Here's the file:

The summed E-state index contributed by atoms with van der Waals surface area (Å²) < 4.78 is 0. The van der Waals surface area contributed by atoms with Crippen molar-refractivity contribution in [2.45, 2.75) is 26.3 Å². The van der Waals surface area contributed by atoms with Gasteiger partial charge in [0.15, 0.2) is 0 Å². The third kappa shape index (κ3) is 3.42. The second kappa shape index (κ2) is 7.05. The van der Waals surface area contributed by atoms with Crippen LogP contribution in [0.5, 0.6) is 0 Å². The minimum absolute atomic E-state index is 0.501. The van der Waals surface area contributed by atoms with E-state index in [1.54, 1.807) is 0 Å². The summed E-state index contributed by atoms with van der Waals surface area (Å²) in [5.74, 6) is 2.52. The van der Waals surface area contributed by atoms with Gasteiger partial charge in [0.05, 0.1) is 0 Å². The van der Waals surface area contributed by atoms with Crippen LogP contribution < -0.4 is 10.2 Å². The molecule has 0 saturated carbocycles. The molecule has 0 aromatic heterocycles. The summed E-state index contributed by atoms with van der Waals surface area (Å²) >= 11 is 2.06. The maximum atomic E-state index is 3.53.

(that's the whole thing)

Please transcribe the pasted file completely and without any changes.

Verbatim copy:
The summed E-state index contributed by atoms with van der Waals surface area (Å²) < 4.78 is 0. The van der Waals surface area contributed by atoms with Crippen molar-refractivity contribution in [2.45, 2.75) is 26.3 Å². The van der Waals surface area contributed by atoms with Gasteiger partial charge in [0.15, 0.2) is 0 Å². The third kappa shape index (κ3) is 3.42. The second kappa shape index (κ2) is 7.05. The van der Waals surface area contributed by atoms with Crippen LogP contribution in [0.5, 0.6) is 0 Å². The minimum absolute atomic E-state index is 0.501. The van der Waals surface area contributed by atoms with E-state index in [1.54, 1.807) is 0 Å². The summed E-state index contributed by atoms with van der Waals surface area (Å²) in [5.74, 6) is 2.52. The van der Waals surface area contributed by atoms with Gasteiger partial charge in [0.05, 0.1) is 0 Å². The van der Waals surface area contributed by atoms with Crippen LogP contribution < -0.4 is 10.2 Å². The molecule has 0 saturated carbocycles. The molecule has 0 aromatic heterocycles. The summed E-state index contributed by atoms with van der Waals surface area (Å²) >= 11 is 2.06. The maximum atomic E-state index is 3.53.